A truck bomb has exploded at a police station in an Iraqi city south of Baghdad, killing at least 50 people.
Police say most of the victims were civilians waiting to apply for jobs at the police station in the town of Iskandariya, about 50-kilometers south of the capital. Dozens of people were wounded.
The US military cordoned off the area surrounding the site where the pick-up truck exploded, and is investigating the incident.
US military officials say there are indications that foreign fighters are increasingly helping Iraqi insurgents still loyal to the ousted regime of Saddam Hussein.
The New York Times reports today, Tuesday, that US intelligence officials have gathered "mounting evidence" that a Jordanian suspected of ties to al-Qaida was involved in at least three major bombings in Iraq. These include the August attack on U-N headquarters that killed 22 people and a bomb that killed a senior Shi'ite cleric and more than 80 others in Najaf.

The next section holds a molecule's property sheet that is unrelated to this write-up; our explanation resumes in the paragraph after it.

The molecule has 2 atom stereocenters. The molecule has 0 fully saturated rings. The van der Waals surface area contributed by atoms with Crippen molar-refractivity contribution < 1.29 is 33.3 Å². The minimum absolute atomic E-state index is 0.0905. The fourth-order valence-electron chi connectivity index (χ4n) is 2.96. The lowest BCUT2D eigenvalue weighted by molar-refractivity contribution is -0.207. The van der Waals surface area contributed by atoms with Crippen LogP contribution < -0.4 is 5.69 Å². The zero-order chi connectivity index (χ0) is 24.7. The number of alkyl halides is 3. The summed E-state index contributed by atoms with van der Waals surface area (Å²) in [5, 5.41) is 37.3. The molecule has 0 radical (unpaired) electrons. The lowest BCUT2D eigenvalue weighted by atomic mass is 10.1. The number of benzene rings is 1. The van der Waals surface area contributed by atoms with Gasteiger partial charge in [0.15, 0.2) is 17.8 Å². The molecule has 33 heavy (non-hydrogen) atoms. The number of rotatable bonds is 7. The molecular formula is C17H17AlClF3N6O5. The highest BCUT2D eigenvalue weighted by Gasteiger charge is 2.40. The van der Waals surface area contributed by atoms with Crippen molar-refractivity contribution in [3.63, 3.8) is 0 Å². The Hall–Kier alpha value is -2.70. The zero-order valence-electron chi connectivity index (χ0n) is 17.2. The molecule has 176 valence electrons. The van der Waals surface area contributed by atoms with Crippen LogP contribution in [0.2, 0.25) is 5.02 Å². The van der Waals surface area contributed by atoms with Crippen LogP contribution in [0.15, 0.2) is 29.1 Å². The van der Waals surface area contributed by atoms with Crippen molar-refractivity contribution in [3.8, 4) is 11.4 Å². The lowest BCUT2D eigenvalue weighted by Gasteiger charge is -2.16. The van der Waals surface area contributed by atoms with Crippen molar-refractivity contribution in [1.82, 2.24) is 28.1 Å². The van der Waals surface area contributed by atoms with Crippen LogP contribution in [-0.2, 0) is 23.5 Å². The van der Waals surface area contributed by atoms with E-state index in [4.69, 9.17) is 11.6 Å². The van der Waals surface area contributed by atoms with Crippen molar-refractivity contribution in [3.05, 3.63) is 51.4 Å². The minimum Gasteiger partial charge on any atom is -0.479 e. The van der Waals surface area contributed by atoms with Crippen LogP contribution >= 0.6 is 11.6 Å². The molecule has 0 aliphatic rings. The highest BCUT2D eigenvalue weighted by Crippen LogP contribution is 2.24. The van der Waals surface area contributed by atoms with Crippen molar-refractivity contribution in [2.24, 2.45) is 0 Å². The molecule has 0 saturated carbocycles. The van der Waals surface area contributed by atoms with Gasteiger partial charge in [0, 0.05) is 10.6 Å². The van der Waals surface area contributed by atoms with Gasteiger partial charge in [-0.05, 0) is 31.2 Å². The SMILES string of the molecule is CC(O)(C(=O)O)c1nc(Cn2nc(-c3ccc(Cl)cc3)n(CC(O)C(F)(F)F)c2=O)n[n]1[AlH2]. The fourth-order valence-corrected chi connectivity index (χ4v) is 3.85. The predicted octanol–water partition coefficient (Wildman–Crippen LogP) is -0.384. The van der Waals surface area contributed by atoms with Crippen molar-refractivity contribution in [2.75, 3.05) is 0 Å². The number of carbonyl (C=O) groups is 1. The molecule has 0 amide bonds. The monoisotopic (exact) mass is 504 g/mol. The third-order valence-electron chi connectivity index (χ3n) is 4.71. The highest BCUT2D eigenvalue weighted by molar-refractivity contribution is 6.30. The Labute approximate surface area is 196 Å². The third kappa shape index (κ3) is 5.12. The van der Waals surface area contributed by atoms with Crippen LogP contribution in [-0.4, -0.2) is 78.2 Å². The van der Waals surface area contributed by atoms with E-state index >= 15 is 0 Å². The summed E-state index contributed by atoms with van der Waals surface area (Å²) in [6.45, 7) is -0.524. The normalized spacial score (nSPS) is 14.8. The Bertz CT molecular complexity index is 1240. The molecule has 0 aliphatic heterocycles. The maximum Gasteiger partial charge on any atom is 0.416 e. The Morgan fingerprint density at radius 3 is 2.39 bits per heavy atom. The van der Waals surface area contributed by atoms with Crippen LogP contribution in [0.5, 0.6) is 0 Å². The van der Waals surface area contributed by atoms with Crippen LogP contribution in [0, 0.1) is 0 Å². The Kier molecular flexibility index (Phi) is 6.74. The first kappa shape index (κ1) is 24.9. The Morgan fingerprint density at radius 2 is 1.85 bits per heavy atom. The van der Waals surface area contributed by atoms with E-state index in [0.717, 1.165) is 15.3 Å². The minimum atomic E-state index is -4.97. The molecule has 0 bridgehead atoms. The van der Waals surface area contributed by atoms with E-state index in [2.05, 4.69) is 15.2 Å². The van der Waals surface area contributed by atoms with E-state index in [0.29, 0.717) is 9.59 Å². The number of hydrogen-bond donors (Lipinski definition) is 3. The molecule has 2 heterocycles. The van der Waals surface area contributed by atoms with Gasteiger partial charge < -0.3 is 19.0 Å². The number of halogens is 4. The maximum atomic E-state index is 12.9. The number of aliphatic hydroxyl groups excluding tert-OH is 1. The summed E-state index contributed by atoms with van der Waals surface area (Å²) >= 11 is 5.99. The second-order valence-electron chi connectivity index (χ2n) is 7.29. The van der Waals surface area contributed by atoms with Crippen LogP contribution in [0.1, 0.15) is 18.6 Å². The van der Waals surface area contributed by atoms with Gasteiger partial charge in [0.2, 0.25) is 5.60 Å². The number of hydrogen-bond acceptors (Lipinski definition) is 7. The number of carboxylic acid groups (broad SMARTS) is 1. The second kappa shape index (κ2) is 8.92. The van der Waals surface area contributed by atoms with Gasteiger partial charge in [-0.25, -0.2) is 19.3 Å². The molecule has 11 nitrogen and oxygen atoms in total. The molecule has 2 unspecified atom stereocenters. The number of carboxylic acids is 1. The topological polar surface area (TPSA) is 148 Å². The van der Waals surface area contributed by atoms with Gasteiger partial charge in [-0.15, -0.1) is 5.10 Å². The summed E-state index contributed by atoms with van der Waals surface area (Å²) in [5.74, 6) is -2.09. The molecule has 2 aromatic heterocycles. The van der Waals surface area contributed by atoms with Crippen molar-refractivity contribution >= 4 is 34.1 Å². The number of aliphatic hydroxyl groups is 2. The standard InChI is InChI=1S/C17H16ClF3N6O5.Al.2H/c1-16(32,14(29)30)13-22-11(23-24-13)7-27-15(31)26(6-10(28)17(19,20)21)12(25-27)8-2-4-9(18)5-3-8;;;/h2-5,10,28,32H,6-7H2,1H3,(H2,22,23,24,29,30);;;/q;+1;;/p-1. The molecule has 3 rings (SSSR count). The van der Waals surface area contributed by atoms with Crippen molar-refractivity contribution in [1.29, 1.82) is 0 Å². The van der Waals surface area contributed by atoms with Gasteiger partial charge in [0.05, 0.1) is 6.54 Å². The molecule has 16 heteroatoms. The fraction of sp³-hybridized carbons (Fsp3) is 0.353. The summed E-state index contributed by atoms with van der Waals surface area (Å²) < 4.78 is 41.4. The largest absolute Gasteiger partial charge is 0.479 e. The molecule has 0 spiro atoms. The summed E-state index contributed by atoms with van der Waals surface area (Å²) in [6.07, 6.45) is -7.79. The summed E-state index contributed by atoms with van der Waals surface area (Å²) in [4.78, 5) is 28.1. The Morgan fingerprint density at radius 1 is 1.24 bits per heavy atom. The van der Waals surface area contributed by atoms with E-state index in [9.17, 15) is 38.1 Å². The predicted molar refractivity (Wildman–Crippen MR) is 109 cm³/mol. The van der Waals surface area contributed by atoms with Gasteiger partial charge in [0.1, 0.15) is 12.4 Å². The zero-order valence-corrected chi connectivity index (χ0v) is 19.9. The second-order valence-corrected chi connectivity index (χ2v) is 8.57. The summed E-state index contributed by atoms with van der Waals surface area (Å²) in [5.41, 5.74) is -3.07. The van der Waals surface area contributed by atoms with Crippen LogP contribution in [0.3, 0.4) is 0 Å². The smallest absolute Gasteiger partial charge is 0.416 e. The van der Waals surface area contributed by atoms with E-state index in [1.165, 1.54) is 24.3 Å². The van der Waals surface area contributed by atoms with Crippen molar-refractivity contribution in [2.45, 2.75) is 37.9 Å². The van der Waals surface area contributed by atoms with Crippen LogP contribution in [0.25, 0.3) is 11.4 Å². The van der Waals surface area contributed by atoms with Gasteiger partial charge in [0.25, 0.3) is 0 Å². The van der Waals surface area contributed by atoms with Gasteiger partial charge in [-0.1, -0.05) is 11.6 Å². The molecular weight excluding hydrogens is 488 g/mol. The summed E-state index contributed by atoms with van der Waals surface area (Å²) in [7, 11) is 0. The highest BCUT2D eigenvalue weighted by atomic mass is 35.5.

The officials did not provide any specific evidence of Abu Musab al-Zarqawi's involvement. But on Monday, a top US military official (Brigadier General Mark Kimmitt) said US forces seized a computer disc containing a letter written by the suspected al-Qaida operative outlining a plan to wage a sectarian war in Iraq in the coming months.